UC Berkeley professor Richard Packard visited Leiden and he suggested I come to Berkeley for a post-doc. The economic situation in Russia had not improved, and everyone told me, “look, Richard is a very strong scientist and he’ll take care of you and if you really want to know what it’s like to work in America, just get there.” The project was extremely technical and scientifically interesting, so I accepted the challenge. I came here in ’97 — five days after I graduated — and instantly fell in love with the place.
From there you went to Georgia Tech. Did you start your own lab there?
Yes, started from scratch in 2001. Georgia Tech is a top engineering place and I had very good collaborations across different science and engineering departments. Professionally, it was an excellent time for me. However, getting tenure is an arduous process, there was a lot of pressure to publish, get grants and graduate students. Georgia Tech was excellent in terms of providing help and I had very good graduate students. But overall, you’ve got very limited time to do research hands-on. And over time I realized that I was not doing what I wanted, i.e. lots of R&D work.
You can blame partly the burn-out and, maybe, some personal issues. But I definitely thought that I had to switch to something that was more applied and having impact in real life. Once I got tenure…in a way it was more difficult to continue because it was far less challenging.
And was that a turn-off?
In a way. I wanted to go on a sabbatical, change my subject a little and explore the possibility of starting a company in parallel with an academic career. However, life turned out in a way that I temporarily had to go back to Russia to take care of some family things. And then, being outside of the usual academic environment, I realized I needed to move with much faster speed and on much more applied things which can only be done in a startup.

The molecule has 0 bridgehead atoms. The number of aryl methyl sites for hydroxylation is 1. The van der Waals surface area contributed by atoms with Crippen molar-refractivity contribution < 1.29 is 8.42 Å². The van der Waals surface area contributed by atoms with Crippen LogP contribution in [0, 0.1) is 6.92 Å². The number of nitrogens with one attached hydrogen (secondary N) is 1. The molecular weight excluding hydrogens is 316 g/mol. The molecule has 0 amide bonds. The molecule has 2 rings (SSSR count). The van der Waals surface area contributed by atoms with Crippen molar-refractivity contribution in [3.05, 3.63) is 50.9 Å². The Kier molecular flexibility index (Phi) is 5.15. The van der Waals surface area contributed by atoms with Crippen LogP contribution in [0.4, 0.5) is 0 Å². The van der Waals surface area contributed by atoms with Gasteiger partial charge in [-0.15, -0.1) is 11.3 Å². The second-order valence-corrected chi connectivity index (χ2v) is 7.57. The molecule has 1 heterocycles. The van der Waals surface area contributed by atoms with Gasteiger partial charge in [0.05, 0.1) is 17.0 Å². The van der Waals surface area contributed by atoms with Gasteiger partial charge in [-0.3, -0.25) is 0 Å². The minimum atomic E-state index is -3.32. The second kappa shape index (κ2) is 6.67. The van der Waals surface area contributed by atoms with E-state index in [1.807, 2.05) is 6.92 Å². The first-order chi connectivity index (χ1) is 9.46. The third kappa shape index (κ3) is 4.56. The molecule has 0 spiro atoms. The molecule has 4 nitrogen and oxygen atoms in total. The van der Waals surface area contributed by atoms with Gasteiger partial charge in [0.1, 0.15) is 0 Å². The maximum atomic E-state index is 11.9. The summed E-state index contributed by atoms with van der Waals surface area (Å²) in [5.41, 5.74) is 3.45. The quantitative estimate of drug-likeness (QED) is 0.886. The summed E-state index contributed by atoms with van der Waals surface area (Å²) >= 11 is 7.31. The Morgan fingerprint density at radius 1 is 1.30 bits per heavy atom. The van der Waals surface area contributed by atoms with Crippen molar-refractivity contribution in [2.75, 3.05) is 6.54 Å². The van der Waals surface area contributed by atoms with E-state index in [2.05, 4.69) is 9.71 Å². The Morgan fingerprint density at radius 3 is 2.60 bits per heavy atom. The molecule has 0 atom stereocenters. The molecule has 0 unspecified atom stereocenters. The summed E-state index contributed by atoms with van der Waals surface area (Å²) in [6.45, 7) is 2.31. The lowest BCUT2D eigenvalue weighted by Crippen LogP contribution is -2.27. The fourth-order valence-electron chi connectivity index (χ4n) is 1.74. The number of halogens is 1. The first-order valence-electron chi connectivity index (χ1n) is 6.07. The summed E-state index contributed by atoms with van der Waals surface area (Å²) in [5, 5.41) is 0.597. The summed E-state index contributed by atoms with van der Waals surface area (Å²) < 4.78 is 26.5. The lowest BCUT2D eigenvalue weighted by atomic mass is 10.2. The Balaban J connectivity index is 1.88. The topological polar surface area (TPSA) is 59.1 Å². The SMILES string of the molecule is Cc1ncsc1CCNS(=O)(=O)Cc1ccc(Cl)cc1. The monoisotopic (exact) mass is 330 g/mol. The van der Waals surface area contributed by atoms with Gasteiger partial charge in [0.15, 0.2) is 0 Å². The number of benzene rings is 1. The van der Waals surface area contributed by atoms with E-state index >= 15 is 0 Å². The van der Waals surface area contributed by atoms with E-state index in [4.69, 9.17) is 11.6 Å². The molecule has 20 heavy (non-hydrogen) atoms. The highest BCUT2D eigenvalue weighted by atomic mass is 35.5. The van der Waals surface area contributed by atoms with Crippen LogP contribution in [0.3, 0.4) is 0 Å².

Risky move, though.
It is, yeah. But it was a very clear conscious choice. With tenure you have a road map to your retirement. You can calculate your salary, predict your life. But, that really frightened me.
And around 2010–2011 it became clear that superconducting quantum computing technology was real, it became more of a set of engineering problems than a scientific curiosity. Before that, quantum bits were so fragile you basically could do nothing with them. But you could see steady progress of technology and material development; a road map to much better qubits. And this, to me, meant it was time to start building integrated circuits. So, in 2013 I returned to the U.S. to do something in a startup environment. In 2017, after spending a couple years at Rigetti, I founded in Bleximo. I joined Cyclotron Road’s Cohort Four in early 2018. By September, we closed a $1.5 million seed round, led by Eniac Ventures.
Last question: What do you do for fun?
Any time I’m not building quantum computers, I’m skiing or doing something outdoors.
You were a competitive skier when you were young. How did you get into that sport?
I started skiing as a way to recuperate from an accident when I was a boy. I slipped on the ice and got a very serious concussion, it took half a year to recover. It just happened that the national lab where my parents worked had an affiliated sports club. I joined the club, which offered skiing and other sports, to get back into shape. I tried skiing and loved it, and, thankfully, my patents did not object. I was about 11. It was not recreational; they expect you to compete, and for me it was actually a bonus.
Nowadays, skiing for me is the best way to recharge my batteries. During this — and any — winter I plan to have a few “work from home days.” You’ll find me up in Tahoe.